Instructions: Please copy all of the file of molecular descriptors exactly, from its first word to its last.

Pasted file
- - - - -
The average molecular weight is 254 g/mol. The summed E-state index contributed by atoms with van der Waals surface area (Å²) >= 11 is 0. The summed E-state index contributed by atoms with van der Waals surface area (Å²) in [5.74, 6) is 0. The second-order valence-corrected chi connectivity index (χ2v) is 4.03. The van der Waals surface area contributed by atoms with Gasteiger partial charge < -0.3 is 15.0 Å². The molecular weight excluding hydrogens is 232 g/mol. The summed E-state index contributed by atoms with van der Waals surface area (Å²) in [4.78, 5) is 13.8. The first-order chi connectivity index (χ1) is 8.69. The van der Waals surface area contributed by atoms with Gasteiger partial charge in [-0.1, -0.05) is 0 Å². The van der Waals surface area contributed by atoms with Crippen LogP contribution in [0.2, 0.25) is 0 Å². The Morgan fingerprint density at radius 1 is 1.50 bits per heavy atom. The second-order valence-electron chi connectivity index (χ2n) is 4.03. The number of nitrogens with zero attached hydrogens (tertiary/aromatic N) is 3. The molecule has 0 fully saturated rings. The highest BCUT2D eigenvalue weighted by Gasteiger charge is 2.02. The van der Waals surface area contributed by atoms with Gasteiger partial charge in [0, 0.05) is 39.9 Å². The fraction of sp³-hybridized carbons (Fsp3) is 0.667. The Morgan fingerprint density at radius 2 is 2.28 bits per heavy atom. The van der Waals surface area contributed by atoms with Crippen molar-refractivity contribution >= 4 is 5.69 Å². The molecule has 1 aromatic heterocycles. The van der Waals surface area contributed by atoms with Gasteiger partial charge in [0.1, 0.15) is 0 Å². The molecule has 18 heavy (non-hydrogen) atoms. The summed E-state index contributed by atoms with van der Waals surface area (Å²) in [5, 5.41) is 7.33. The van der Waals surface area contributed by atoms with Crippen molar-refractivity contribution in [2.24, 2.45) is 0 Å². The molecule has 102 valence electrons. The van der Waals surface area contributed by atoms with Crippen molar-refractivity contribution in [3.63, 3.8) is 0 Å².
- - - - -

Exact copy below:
The average molecular weight is 254 g/mol. The summed E-state index contributed by atoms with van der Waals surface area (Å²) >= 11 is 0. The summed E-state index contributed by atoms with van der Waals surface area (Å²) in [5.74, 6) is 0. The second-order valence-corrected chi connectivity index (χ2v) is 4.03. The van der Waals surface area contributed by atoms with Gasteiger partial charge < -0.3 is 15.0 Å². The molecular weight excluding hydrogens is 232 g/mol. The summed E-state index contributed by atoms with van der Waals surface area (Å²) in [4.78, 5) is 13.8. The first-order chi connectivity index (χ1) is 8.69. The van der Waals surface area contributed by atoms with Gasteiger partial charge in [-0.1, -0.05) is 0 Å². The van der Waals surface area contributed by atoms with Crippen LogP contribution in [0.2, 0.25) is 0 Å². The Morgan fingerprint density at radius 1 is 1.50 bits per heavy atom. The second-order valence-electron chi connectivity index (χ2n) is 4.03. The number of nitrogens with zero attached hydrogens (tertiary/aromatic N) is 3. The molecule has 0 fully saturated rings. The highest BCUT2D eigenvalue weighted by Gasteiger charge is 2.02. The van der Waals surface area contributed by atoms with Gasteiger partial charge in [0, 0.05) is 39.9 Å². The fraction of sp³-hybridized carbons (Fsp3) is 0.667. The Morgan fingerprint density at radius 2 is 2.28 bits per heavy atom. The van der Waals surface area contributed by atoms with Crippen molar-refractivity contribution >= 4 is 5.69 Å². The molecule has 1 aromatic heterocycles. The van der Waals surface area contributed by atoms with Gasteiger partial charge in [0.1, 0.15) is 0 Å². The molecule has 18 heavy (non-hydrogen) atoms. The summed E-state index contributed by atoms with van der Waals surface area (Å²) in [5, 5.41) is 7.33. The van der Waals surface area contributed by atoms with Crippen molar-refractivity contribution in [2.24, 2.45) is 0 Å². The molecule has 102 valence electrons. The van der Waals surface area contributed by atoms with Crippen molar-refractivity contribution in [3.63, 3.8) is 0 Å².